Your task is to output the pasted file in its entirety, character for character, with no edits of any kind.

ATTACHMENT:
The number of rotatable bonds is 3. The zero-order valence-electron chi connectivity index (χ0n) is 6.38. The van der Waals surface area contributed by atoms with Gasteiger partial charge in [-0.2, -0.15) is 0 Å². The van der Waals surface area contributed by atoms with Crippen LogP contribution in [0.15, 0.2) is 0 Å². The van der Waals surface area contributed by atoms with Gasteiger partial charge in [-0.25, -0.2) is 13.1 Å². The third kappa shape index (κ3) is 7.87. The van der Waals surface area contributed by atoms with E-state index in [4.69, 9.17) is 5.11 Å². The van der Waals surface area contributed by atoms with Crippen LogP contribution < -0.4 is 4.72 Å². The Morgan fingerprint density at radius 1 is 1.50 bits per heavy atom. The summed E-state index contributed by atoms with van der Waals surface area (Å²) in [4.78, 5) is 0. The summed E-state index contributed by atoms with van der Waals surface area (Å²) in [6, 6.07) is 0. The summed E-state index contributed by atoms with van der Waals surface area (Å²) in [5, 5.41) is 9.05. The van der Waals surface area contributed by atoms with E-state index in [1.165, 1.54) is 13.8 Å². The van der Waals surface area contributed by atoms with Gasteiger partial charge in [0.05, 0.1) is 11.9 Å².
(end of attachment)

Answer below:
The number of rotatable bonds is 3. The zero-order valence-electron chi connectivity index (χ0n) is 6.38. The van der Waals surface area contributed by atoms with Gasteiger partial charge in [-0.2, -0.15) is 0 Å². The van der Waals surface area contributed by atoms with Crippen LogP contribution in [0.15, 0.2) is 0 Å². The van der Waals surface area contributed by atoms with Gasteiger partial charge in [-0.25, -0.2) is 13.1 Å². The third kappa shape index (κ3) is 7.87. The van der Waals surface area contributed by atoms with E-state index in [4.69, 9.17) is 5.11 Å². The van der Waals surface area contributed by atoms with Crippen LogP contribution < -0.4 is 4.72 Å². The Morgan fingerprint density at radius 1 is 1.50 bits per heavy atom. The summed E-state index contributed by atoms with van der Waals surface area (Å²) in [4.78, 5) is 0. The summed E-state index contributed by atoms with van der Waals surface area (Å²) in [6, 6.07) is 0. The summed E-state index contributed by atoms with van der Waals surface area (Å²) in [5, 5.41) is 9.05. The van der Waals surface area contributed by atoms with E-state index in [1.165, 1.54) is 13.8 Å². The van der Waals surface area contributed by atoms with Gasteiger partial charge in [0.05, 0.1) is 11.9 Å².